Browsing named entities in The Daily Dispatch: August 9, 1861., [Electronic resource]. You can also browse the collection for Old Point (North Carolina, United States) or search for Old Point (North Carolina, United States) in all documents.

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ews, as stated by telegraph, is untrue. A gentleman from a point near that locality assures us, with the aid of his spy glass he can distinctly see the movements of the enemy. There is still a number of troops at that point, to guard the large fort they have erected. He says the night light seen there on Monday was due to the burning of brush, so that you may dismiss the idea that any conflagration of importance has taken place. Three large steamers came in yesterday and touched at Old Point. One of them was literally packed with troops. A bright light was seen in the direction of James river on Tuesday night, about 11 or 12 o'clock, and, as it was the water, many believe, that it was a vessel on fire. We incline to that belief. It may be proper to add that the Federals have erected a large fort at Newport News, and made an entrenchment around it. They are well fortified in every respect. The loud sounds of drums and unusual noise at our many posts, we heard on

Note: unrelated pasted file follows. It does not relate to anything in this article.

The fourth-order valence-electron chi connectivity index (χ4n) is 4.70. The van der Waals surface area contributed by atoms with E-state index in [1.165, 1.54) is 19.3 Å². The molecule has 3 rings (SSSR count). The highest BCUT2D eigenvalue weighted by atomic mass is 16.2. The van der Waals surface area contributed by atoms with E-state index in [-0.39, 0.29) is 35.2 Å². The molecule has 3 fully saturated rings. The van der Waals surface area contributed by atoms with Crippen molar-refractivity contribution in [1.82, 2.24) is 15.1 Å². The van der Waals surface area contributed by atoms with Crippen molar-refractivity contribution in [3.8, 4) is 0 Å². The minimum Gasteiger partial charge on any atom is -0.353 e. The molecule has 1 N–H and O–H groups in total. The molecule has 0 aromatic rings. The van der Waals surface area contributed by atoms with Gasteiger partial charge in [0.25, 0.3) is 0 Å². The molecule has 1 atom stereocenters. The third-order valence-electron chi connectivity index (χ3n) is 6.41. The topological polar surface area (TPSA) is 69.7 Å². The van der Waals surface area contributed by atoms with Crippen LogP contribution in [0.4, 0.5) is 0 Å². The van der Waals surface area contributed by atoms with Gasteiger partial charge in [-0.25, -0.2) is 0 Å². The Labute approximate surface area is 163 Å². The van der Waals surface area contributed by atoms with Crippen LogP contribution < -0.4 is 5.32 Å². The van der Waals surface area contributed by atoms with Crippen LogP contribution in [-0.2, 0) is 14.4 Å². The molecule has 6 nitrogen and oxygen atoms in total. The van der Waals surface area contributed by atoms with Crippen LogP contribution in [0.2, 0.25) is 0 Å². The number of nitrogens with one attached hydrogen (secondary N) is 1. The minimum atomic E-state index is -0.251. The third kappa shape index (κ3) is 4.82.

Gen. Butler. The redoubtable chieftain of Old Point exhibits his peculiar propensities to the last. A Washington dispatch, of August 5th, gravely announces. " Gen. Butler, in a letter to the Secretary of War, says that the withdrawing of his forces interferes with his scheme for capturing a large number of slaves." A magnificent "scheme," worthy the genius, courage, ambition, honesty and decency of Major General Butler! Where he expected to capture them, and what he intended to do with the sable "contraband," he does not vouchsafe to state. But the scheme is in perfect keeping with the whole of his house burning and property-stealing career in Virginia; a career that is ignoble and contemptible beyond anything in the annals of war, and which has not a single spark of the redeeming virtue of courage to illumine its dark and repulsive features. What a "lame and impotent conclusion," of the campaign and Commander that was to subjugate Tidewater Virginia. He came, boasting tha